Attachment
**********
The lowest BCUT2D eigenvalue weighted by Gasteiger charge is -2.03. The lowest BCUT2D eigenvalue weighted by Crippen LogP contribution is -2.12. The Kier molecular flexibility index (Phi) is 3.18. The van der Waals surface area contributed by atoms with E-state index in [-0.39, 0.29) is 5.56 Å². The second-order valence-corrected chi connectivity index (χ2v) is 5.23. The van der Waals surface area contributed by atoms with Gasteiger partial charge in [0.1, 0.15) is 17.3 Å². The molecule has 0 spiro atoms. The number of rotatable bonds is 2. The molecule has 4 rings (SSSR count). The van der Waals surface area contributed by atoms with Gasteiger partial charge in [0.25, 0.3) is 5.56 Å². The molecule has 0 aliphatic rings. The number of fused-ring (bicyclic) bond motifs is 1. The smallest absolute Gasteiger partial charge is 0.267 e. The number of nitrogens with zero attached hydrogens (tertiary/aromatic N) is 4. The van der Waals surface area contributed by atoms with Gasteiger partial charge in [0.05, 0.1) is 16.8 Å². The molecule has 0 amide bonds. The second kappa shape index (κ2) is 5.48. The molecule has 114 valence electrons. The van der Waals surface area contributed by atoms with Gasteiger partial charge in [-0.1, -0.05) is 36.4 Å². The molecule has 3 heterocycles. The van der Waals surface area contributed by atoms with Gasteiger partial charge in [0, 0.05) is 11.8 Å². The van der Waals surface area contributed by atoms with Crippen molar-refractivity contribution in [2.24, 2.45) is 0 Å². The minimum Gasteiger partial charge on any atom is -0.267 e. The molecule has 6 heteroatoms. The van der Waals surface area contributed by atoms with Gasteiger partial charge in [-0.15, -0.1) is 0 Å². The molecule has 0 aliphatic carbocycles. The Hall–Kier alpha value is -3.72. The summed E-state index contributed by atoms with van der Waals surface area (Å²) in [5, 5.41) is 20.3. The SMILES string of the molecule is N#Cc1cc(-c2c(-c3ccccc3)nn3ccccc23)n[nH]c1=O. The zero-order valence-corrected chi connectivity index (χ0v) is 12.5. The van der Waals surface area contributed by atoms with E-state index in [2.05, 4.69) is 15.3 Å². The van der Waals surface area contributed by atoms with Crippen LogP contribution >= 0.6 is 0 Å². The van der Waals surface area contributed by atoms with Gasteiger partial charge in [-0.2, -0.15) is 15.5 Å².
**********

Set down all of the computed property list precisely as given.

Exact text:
The lowest BCUT2D eigenvalue weighted by Gasteiger charge is -2.03. The lowest BCUT2D eigenvalue weighted by Crippen LogP contribution is -2.12. The Kier molecular flexibility index (Phi) is 3.18. The van der Waals surface area contributed by atoms with E-state index in [-0.39, 0.29) is 5.56 Å². The second-order valence-corrected chi connectivity index (χ2v) is 5.23. The van der Waals surface area contributed by atoms with Gasteiger partial charge in [0.1, 0.15) is 17.3 Å². The molecule has 0 spiro atoms. The number of rotatable bonds is 2. The molecule has 4 rings (SSSR count). The van der Waals surface area contributed by atoms with Gasteiger partial charge in [0.25, 0.3) is 5.56 Å². The molecule has 0 aliphatic rings. The number of fused-ring (bicyclic) bond motifs is 1. The smallest absolute Gasteiger partial charge is 0.267 e. The number of nitrogens with zero attached hydrogens (tertiary/aromatic N) is 4. The van der Waals surface area contributed by atoms with Gasteiger partial charge in [0.05, 0.1) is 16.8 Å². The molecule has 0 amide bonds. The second kappa shape index (κ2) is 5.48. The molecule has 114 valence electrons. The van der Waals surface area contributed by atoms with Gasteiger partial charge in [-0.1, -0.05) is 36.4 Å². The molecule has 3 heterocycles. The van der Waals surface area contributed by atoms with Gasteiger partial charge in [0, 0.05) is 11.8 Å². The van der Waals surface area contributed by atoms with Crippen molar-refractivity contribution in [2.24, 2.45) is 0 Å². The minimum Gasteiger partial charge on any atom is -0.267 e. The molecule has 6 heteroatoms. The van der Waals surface area contributed by atoms with Gasteiger partial charge in [-0.15, -0.1) is 0 Å². The molecule has 0 aliphatic carbocycles. The Hall–Kier alpha value is -3.72. The summed E-state index contributed by atoms with van der Waals surface area (Å²) in [5, 5.41) is 20.3. The SMILES string of the molecule is N#Cc1cc(-c2c(-c3ccccc3)nn3ccccc23)n[nH]c1=O. The zero-order valence-corrected chi connectivity index (χ0v) is 12.5. The van der Waals surface area contributed by atoms with E-state index in [2.05, 4.69) is 15.3 Å². The van der Waals surface area contributed by atoms with Crippen LogP contribution >= 0.6 is 0 Å². The van der Waals surface area contributed by atoms with Gasteiger partial charge in [-0.2, -0.15) is 15.5 Å².